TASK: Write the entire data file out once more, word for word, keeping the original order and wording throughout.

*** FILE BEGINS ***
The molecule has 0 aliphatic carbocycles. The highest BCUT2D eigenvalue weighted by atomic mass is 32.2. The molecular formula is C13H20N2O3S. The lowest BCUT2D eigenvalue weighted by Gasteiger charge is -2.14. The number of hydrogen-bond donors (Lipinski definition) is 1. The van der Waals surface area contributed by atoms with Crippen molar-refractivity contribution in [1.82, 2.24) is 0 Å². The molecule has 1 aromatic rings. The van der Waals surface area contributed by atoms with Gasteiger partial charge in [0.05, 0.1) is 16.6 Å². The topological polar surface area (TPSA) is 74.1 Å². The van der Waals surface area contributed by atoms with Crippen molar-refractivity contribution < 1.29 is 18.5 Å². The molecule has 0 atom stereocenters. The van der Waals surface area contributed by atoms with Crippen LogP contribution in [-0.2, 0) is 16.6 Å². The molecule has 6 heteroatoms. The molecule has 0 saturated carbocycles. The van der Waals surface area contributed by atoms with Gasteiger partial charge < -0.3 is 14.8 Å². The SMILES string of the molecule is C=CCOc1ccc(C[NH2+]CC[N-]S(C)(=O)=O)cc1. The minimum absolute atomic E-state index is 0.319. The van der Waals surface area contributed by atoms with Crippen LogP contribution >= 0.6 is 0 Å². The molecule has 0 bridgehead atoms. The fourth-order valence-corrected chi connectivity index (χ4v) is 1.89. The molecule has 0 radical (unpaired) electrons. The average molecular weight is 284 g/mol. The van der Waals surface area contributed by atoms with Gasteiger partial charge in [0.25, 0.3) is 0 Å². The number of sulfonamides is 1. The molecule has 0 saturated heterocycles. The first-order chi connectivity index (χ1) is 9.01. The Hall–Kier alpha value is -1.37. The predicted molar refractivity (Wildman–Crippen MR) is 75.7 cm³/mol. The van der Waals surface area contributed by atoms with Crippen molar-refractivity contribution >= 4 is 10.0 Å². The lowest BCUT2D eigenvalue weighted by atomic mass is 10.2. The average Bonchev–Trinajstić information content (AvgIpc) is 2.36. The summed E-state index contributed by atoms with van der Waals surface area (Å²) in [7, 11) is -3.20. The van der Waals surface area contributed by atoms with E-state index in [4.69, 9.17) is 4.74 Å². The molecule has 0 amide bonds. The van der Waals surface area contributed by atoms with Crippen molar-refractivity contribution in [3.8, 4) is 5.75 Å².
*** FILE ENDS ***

The molecule has 0 aliphatic carbocycles. The highest BCUT2D eigenvalue weighted by atomic mass is 32.2. The molecular formula is C13H20N2O3S. The lowest BCUT2D eigenvalue weighted by Gasteiger charge is -2.14. The number of hydrogen-bond donors (Lipinski definition) is 1. The van der Waals surface area contributed by atoms with Crippen molar-refractivity contribution in [1.82, 2.24) is 0 Å². The molecule has 1 aromatic rings. The van der Waals surface area contributed by atoms with Gasteiger partial charge in [0.05, 0.1) is 16.6 Å². The topological polar surface area (TPSA) is 74.1 Å². The van der Waals surface area contributed by atoms with Crippen molar-refractivity contribution < 1.29 is 18.5 Å². The molecule has 0 atom stereocenters. The van der Waals surface area contributed by atoms with Crippen LogP contribution in [-0.2, 0) is 16.6 Å². The molecule has 6 heteroatoms. The molecule has 0 saturated carbocycles. The van der Waals surface area contributed by atoms with Gasteiger partial charge < -0.3 is 14.8 Å². The SMILES string of the molecule is C=CCOc1ccc(C[NH2+]CC[N-]S(C)(=O)=O)cc1. The minimum absolute atomic E-state index is 0.319. The van der Waals surface area contributed by atoms with Crippen LogP contribution >= 0.6 is 0 Å². The molecule has 0 bridgehead atoms. The fourth-order valence-corrected chi connectivity index (χ4v) is 1.89. The molecule has 0 radical (unpaired) electrons. The average molecular weight is 284 g/mol. The van der Waals surface area contributed by atoms with Gasteiger partial charge in [0.25, 0.3) is 0 Å². The number of sulfonamides is 1. The molecule has 0 saturated heterocycles. The first-order chi connectivity index (χ1) is 9.01. The Hall–Kier alpha value is -1.37. The predicted molar refractivity (Wildman–Crippen MR) is 75.7 cm³/mol. The van der Waals surface area contributed by atoms with Crippen molar-refractivity contribution >= 4 is 10.0 Å². The lowest BCUT2D eigenvalue weighted by atomic mass is 10.2. The average Bonchev–Trinajstić information content (AvgIpc) is 2.36. The summed E-state index contributed by atoms with van der Waals surface area (Å²) in [7, 11) is -3.20. The van der Waals surface area contributed by atoms with E-state index in [4.69, 9.17) is 4.74 Å². The molecule has 0 amide bonds. The van der Waals surface area contributed by atoms with Crippen molar-refractivity contribution in [3.8, 4) is 5.75 Å².